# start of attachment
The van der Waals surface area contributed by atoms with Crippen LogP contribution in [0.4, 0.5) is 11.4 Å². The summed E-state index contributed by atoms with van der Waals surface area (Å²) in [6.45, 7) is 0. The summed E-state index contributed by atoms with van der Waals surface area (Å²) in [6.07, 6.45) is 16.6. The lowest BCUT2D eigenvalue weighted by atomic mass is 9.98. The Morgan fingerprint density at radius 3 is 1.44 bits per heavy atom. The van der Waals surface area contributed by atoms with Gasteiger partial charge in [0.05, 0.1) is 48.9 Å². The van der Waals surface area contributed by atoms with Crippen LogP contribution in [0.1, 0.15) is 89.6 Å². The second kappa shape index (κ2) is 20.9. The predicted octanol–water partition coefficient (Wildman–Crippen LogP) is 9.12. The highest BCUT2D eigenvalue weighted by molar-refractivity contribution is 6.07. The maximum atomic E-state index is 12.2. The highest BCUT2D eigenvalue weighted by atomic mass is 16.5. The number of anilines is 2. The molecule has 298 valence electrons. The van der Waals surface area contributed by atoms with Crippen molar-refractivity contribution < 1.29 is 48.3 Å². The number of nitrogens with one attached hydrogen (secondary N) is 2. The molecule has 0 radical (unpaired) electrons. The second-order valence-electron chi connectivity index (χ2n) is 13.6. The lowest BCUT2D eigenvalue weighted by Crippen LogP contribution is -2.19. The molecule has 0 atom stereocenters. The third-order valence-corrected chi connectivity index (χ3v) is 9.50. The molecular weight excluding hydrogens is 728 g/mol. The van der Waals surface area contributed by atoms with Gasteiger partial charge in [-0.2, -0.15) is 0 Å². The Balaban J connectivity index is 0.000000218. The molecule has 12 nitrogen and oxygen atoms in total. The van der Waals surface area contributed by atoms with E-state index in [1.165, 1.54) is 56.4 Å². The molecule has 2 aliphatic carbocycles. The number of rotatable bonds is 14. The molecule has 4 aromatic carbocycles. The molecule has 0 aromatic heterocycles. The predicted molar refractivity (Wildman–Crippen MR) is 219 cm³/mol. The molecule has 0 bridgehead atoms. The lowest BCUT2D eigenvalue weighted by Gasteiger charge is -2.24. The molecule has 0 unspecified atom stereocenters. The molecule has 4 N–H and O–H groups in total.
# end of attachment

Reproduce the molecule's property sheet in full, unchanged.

The van der Waals surface area contributed by atoms with Crippen LogP contribution in [0.4, 0.5) is 11.4 Å². The summed E-state index contributed by atoms with van der Waals surface area (Å²) in [6.45, 7) is 0. The summed E-state index contributed by atoms with van der Waals surface area (Å²) in [6.07, 6.45) is 16.6. The lowest BCUT2D eigenvalue weighted by atomic mass is 9.98. The Morgan fingerprint density at radius 3 is 1.44 bits per heavy atom. The van der Waals surface area contributed by atoms with Gasteiger partial charge in [0.05, 0.1) is 48.9 Å². The van der Waals surface area contributed by atoms with Crippen LogP contribution in [0.1, 0.15) is 89.6 Å². The second kappa shape index (κ2) is 20.9. The predicted octanol–water partition coefficient (Wildman–Crippen LogP) is 9.12. The highest BCUT2D eigenvalue weighted by molar-refractivity contribution is 6.07. The maximum atomic E-state index is 12.2. The highest BCUT2D eigenvalue weighted by atomic mass is 16.5. The number of anilines is 2. The molecule has 298 valence electrons. The van der Waals surface area contributed by atoms with Crippen molar-refractivity contribution < 1.29 is 48.3 Å². The number of nitrogens with one attached hydrogen (secondary N) is 2. The molecule has 0 radical (unpaired) electrons. The second-order valence-electron chi connectivity index (χ2n) is 13.6. The lowest BCUT2D eigenvalue weighted by Crippen LogP contribution is -2.19. The molecule has 0 atom stereocenters. The third-order valence-corrected chi connectivity index (χ3v) is 9.50. The molecular weight excluding hydrogens is 728 g/mol. The van der Waals surface area contributed by atoms with Gasteiger partial charge in [-0.2, -0.15) is 0 Å². The Balaban J connectivity index is 0.000000218. The molecule has 12 nitrogen and oxygen atoms in total. The van der Waals surface area contributed by atoms with E-state index in [1.165, 1.54) is 56.4 Å². The molecule has 2 aliphatic carbocycles. The number of rotatable bonds is 14. The molecule has 4 aromatic carbocycles. The molecule has 0 aromatic heterocycles. The predicted molar refractivity (Wildman–Crippen MR) is 219 cm³/mol. The molecule has 0 bridgehead atoms. The lowest BCUT2D eigenvalue weighted by Gasteiger charge is -2.24. The molecule has 0 unspecified atom stereocenters. The molecule has 4 N–H and O–H groups in total.